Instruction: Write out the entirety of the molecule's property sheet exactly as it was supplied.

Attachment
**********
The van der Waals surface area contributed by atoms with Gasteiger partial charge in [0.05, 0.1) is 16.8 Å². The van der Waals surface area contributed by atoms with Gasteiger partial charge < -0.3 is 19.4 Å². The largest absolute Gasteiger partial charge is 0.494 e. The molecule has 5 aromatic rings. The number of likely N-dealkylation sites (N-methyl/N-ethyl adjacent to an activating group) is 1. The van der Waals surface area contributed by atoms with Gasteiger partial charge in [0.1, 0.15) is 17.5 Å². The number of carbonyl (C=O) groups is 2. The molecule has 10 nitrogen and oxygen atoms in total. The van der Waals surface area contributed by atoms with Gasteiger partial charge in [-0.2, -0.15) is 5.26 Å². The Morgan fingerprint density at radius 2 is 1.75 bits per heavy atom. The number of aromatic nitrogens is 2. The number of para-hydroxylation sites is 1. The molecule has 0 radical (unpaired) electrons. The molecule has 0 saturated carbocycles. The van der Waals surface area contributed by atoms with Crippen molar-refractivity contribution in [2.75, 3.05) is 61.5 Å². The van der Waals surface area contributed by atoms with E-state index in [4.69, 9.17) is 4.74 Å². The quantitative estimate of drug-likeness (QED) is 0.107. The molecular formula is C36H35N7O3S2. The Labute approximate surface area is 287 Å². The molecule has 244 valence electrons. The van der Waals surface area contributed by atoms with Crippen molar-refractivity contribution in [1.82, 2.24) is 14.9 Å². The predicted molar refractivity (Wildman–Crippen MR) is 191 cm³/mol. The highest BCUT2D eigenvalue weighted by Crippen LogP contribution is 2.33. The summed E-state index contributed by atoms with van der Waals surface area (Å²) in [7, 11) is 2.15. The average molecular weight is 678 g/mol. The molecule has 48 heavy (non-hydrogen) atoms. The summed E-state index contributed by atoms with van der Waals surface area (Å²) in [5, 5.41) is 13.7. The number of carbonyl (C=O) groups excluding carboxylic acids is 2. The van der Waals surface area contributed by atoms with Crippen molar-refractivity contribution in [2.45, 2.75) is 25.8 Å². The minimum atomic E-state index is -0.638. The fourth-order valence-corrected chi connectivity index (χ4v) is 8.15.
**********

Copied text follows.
The van der Waals surface area contributed by atoms with Gasteiger partial charge in [0.05, 0.1) is 16.8 Å². The van der Waals surface area contributed by atoms with Gasteiger partial charge < -0.3 is 19.4 Å². The largest absolute Gasteiger partial charge is 0.494 e. The molecule has 5 aromatic rings. The number of likely N-dealkylation sites (N-methyl/N-ethyl adjacent to an activating group) is 1. The van der Waals surface area contributed by atoms with Gasteiger partial charge in [0.1, 0.15) is 17.5 Å². The number of carbonyl (C=O) groups is 2. The molecule has 10 nitrogen and oxygen atoms in total. The van der Waals surface area contributed by atoms with Gasteiger partial charge in [-0.2, -0.15) is 5.26 Å². The Morgan fingerprint density at radius 2 is 1.75 bits per heavy atom. The number of aromatic nitrogens is 2. The number of para-hydroxylation sites is 1. The molecule has 0 radical (unpaired) electrons. The molecule has 0 saturated carbocycles. The van der Waals surface area contributed by atoms with Crippen molar-refractivity contribution in [2.75, 3.05) is 61.5 Å². The van der Waals surface area contributed by atoms with E-state index in [4.69, 9.17) is 4.74 Å². The quantitative estimate of drug-likeness (QED) is 0.107. The molecular formula is C36H35N7O3S2. The Labute approximate surface area is 287 Å². The molecule has 244 valence electrons. The van der Waals surface area contributed by atoms with Crippen molar-refractivity contribution in [1.82, 2.24) is 14.9 Å². The predicted molar refractivity (Wildman–Crippen MR) is 191 cm³/mol. The highest BCUT2D eigenvalue weighted by Crippen LogP contribution is 2.33. The summed E-state index contributed by atoms with van der Waals surface area (Å²) in [7, 11) is 2.15. The average molecular weight is 678 g/mol. The molecule has 48 heavy (non-hydrogen) atoms. The summed E-state index contributed by atoms with van der Waals surface area (Å²) in [5, 5.41) is 13.7. The number of carbonyl (C=O) groups excluding carboxylic acids is 2. The van der Waals surface area contributed by atoms with Crippen molar-refractivity contribution in [2.45, 2.75) is 25.8 Å². The minimum atomic E-state index is -0.638. The fourth-order valence-corrected chi connectivity index (χ4v) is 8.15.